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January 27, 2005


Jeff Clavier

Couple of observations:
- I agree that this model is increasingly used by software startups, excerpt for the ones where the management team has a track record giving them support from VCs very early on (e.g. SocialText vs JotSpot ?). However, it would be fair to say that this fits more easily a consumer play than an enterprise one, where the sustainability test has to be passed (I am not saying that this is impossible, it is just more difficult).
- In early stage plays, I would submit that LAMP and open source infrastructure, standards and the ever dropping cost of computing and bandwidth has allowed startups to get off the ground for a few tens to a few hundred of thousands of dollars. I see offshoring coming later in the process, once the development is ramping up, but at the very beginning (less than 10 people) it introduces an extra dimension of stress to the venture - in most cases.
- Isn't this model essentially linked to the "return of the angels", who will fund and support these companies to reach the first stage milestone ? And in some cases, angels will imply/involve small (seed) funds ?

Charlie Kemper

Great post! But, I would argue that the development of this new model is more likely in response to the Internet - easier & less costly distribution of product. Whereas selling software ten years ago required physical store distribution and the physical publishing of diskettes, now functional software can be sold online and marketed through cheap ads.

Tim Oren

Jeff - some of your observations about penetrating the enterprise market sound reasonable on their face, but I have direct evidence to the contrary, in the form of companies fitting the two stage model that have accomplished that entry, and have pitched to us. I'm not going to use their names, since that would violate my blogging rule of confidentially for those who pitch, but I assure you they exist. The keys seems to be pricing to the individual or at most departmental budget, and being a clean add-on to existing products and processes, at least at the onset.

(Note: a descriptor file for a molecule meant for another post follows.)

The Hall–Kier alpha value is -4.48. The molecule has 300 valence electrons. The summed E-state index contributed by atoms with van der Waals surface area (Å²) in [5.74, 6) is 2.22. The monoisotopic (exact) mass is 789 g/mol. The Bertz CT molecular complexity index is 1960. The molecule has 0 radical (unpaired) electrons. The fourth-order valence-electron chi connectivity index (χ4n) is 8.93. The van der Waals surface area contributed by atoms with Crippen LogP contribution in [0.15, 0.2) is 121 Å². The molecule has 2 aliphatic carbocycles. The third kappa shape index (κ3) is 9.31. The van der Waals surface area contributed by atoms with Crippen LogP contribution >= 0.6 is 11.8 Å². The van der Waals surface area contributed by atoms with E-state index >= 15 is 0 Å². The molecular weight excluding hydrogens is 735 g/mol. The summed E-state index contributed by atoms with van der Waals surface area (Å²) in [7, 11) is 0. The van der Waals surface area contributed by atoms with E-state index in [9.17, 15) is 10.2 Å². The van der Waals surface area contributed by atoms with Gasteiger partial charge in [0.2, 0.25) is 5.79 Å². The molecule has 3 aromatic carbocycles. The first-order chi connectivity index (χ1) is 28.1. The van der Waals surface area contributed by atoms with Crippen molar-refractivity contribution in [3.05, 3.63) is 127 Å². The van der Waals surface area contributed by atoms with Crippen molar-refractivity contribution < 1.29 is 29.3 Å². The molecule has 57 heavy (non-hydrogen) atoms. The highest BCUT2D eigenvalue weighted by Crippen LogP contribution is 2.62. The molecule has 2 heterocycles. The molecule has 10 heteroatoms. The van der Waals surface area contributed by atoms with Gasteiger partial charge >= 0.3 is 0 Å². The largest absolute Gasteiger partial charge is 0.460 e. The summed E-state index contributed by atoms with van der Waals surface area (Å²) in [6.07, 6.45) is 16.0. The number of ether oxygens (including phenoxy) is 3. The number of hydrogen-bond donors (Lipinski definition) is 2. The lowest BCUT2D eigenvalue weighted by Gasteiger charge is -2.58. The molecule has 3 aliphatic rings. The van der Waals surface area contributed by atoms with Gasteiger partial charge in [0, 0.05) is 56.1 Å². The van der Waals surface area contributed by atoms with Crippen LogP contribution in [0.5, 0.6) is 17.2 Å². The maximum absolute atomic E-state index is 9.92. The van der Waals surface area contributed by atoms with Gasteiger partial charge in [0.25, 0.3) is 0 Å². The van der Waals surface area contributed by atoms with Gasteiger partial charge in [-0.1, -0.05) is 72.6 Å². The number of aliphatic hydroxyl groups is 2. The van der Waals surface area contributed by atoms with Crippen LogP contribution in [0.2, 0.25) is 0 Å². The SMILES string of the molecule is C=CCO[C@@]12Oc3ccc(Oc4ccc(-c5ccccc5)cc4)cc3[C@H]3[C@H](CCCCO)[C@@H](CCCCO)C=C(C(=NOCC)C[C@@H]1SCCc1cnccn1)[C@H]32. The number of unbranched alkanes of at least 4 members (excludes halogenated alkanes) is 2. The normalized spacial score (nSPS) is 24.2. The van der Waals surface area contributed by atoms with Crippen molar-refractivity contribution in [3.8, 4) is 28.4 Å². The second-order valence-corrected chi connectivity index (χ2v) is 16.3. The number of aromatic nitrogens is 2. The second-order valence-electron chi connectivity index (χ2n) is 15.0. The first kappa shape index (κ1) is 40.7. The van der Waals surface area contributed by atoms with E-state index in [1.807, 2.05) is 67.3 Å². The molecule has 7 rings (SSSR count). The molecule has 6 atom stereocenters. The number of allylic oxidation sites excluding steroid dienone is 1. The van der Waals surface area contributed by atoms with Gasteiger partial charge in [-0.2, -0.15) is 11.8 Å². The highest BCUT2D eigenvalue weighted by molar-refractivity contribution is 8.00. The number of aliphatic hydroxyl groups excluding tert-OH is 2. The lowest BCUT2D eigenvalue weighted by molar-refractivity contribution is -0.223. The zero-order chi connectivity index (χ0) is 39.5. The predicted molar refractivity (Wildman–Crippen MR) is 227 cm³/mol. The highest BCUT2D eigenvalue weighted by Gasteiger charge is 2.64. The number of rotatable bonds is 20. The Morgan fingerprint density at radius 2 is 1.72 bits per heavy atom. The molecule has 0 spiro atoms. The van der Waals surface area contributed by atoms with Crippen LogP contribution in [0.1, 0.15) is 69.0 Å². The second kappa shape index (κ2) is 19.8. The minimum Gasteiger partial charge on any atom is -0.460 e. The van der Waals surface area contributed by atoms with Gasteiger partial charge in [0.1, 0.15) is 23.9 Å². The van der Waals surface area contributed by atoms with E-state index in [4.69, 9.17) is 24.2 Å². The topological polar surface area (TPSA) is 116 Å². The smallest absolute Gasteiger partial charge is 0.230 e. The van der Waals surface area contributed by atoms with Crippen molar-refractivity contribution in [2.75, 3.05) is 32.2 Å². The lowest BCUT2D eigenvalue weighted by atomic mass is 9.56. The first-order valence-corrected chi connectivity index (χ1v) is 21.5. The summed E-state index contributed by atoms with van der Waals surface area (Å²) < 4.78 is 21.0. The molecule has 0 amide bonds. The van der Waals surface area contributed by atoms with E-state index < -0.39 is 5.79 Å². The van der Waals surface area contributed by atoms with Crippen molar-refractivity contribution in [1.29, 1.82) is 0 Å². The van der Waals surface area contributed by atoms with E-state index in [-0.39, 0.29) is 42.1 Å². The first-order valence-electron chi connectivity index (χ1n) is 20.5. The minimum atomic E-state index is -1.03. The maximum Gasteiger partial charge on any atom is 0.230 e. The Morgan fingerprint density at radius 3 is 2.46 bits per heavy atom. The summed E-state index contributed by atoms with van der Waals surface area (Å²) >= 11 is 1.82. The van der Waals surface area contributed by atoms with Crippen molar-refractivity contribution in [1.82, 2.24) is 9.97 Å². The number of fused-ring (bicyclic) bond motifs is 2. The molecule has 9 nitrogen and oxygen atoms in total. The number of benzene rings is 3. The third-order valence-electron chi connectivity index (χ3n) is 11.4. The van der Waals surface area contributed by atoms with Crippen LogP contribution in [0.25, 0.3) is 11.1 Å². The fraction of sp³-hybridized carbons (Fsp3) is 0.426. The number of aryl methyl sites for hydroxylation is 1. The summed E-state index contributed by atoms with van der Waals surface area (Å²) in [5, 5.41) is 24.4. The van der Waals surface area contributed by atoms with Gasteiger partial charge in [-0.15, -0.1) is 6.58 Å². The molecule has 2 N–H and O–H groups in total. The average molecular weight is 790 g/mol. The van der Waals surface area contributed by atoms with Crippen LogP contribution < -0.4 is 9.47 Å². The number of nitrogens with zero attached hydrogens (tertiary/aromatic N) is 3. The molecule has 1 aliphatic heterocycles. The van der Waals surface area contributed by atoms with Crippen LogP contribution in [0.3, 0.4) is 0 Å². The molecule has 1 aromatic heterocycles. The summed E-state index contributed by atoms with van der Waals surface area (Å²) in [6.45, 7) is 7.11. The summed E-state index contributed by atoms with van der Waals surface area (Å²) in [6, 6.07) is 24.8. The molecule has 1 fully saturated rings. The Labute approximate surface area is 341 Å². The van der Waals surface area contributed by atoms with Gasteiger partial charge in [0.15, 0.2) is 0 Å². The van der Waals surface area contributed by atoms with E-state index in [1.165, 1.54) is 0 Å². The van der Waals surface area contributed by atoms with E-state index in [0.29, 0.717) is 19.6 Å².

Likewise, we are regularly seeing seed or A round companies that already have an offshore presence. It's usually facilitated by a cultural tie (e.g., outsource to your old college classmate from IIT), or a team member with prior experience in offshoring (e.g., outsource to the Russians who did a good job for you at Sun, or wherever). This is common enough now that it's not remarkable, instead we collect the most exotic offshore locations: Armenia and Bulgaria, for instance.

The advent of the net is definitely part of this; open source itself would likely not exist without the Internet, since it it radically reduces the coordination costs and time for a distributed team. I think you could in fact argue that my entire observation is simply a time-lagged economic adaption to the Internet.

Brian Flanagan

Tim, If you have the time, would you like to give us a 200-250 word summary of your 2-stage model which might be less software-specific for inclusion as a weekly business planning tip at "www.planware.org/businessplantips.htm" ?? See any "Suggest a Link" there for more info. Your two stage approach has been greatly facilited by the 'Net which allows many businesses (not just in IT) to dip a toe and pilot a concept with minimal funding.
I am associated with a program here in Ireland which works with high-potential startup mainly in IT and have asked all the participants to consider relevance of your model.

Elisha Klein

Can explain to me what this sentance means:
"Code is usually written to published interfaces, rather than integrated into the open source itself, to avoid 'contamination' by GPL and other OS licenses." ?

I understand what GPL is I just don't understand this tactic.

Thanks a lot,

Duncan Krebs

I can't wait to see how things in the software industry are going to shift moving forward. I'm getting closer to getting a startup to market which ships with a set of Java SWT based tools deployable over the web that enables users and managers inside an organization to quickly deploy structured data and directories to the web and intranet.

This blog kind of hit home in the sense that I have not doubt I can make it to market and probably make some nice cash but being able to sustain myself in light of the changes that are happening is what I question. Sooner or later, someone will be able to go to apache.org and download for free what I’ve spent the last two years slaving over.

But I have to think there are some things in the software industry that remain constant and because they are based on capitalism I don’t see them changing anytime soon. First, companies need software and second they need someone to implement or develop that software. Even if all the software in the world is free there is still a long term business model in packaging software as a service. In fact, look at this site that I'm writing this on right now. Blogging software is out there for free but typepad.com bundles it as a serivce and it looks like they are doing alright.

Its also funny to see IT managers in middle sized companies fumble trying to go from IIS to Apache Tomcat. They just don’t get it and probably don’t want to.

All of this leads me to believe there is still economic value and potential in the industry and its interesting to see how big blue and others have made an economic model out of open source software. I thank them for eclipse.org in which I’ve built my software foundation on.

My burning question is however, how long will Microsoft Windows remain the dominant client computing platform? I give Bill Gates about 20 more years.

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